Abstract

The method of model fitting, or “adjoint method,” is tested in a barotropic hurricane track forecast model. The model vorticity field at the beginning of an assimilation period is adjusted to minimize a cost function that is defined as the squared difference between the model vorticity and the vorticity from a sequence of analyses separated by 12 h. After the cost function is minimized, the model vortex clearly follows the observed storm track during the assimilation period, indicating that information about the past track of the storm is being included in the model solution. Track forecasts using the assimilation procedure are compared with control forecasts where the model is initialized with a single analysis at the end of the assimilation period. Results from a series of 18 forecasts for Hurricane Hugo (1989) show that with a 12-h assimilation period the average track forecast errors are smaller than those of the control forecasts out to about 48 h. The forecast errors using a 24-h assimilation period are larger than the errors with a 12-h assimilation period.

The method described by Derber in which a forcing term that minimizes the cost function is added to the vorticity equation is applied to extend the length of the assimilation period. The forcing function has very localized extrema in the vicinity of the vortex because the scale of the vortex is comparable with the distance that the vortex moves during the assimilation period. This localized forcing interferes with the subsequent motion of the storm during the forecast period. The magnitude of the localized forcing is reduced if the vorticity at the beginning of the assimilation period is first adjusted, and then the forcing term is added to further reduce the cost function. When the combined procedure is used, the average track errors are smaller than the errors in the control simulations out to 72 h.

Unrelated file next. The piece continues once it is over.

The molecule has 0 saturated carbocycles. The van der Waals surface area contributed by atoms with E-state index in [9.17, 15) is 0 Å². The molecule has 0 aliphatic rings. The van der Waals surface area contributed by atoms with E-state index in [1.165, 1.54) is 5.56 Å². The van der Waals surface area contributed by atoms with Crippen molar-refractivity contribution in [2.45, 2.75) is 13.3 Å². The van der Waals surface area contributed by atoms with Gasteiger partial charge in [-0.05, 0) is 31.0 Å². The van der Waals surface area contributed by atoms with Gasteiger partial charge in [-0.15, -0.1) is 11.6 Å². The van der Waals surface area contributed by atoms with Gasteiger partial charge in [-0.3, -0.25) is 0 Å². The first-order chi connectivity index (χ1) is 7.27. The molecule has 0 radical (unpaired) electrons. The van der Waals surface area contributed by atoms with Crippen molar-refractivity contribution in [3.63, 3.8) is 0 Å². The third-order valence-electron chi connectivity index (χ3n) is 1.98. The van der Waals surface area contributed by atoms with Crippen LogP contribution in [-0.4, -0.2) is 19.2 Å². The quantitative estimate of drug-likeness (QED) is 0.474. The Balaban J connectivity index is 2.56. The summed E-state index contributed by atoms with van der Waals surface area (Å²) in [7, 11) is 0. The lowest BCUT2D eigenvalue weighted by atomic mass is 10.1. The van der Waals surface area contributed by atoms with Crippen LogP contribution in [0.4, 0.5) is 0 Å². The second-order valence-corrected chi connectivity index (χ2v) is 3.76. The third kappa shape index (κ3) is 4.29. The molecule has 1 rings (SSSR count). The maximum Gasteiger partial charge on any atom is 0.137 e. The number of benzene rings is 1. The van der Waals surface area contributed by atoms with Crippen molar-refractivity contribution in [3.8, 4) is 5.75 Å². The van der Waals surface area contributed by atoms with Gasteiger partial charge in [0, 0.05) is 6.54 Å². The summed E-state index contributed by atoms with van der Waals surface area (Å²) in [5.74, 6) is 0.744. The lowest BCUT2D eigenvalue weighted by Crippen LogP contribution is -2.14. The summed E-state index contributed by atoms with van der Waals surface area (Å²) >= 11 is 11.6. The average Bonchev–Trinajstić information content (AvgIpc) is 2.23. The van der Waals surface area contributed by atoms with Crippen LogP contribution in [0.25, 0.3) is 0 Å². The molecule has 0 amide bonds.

Forecasts from tour additional storms from the 1989 Atlantic hurricane season are also presented. In two of these cases, the assimilation degrades the control forecasts. The degradation appears to be related to errors in the operational estimates of the storm positions and to poor first-guess fields used in the analyses.

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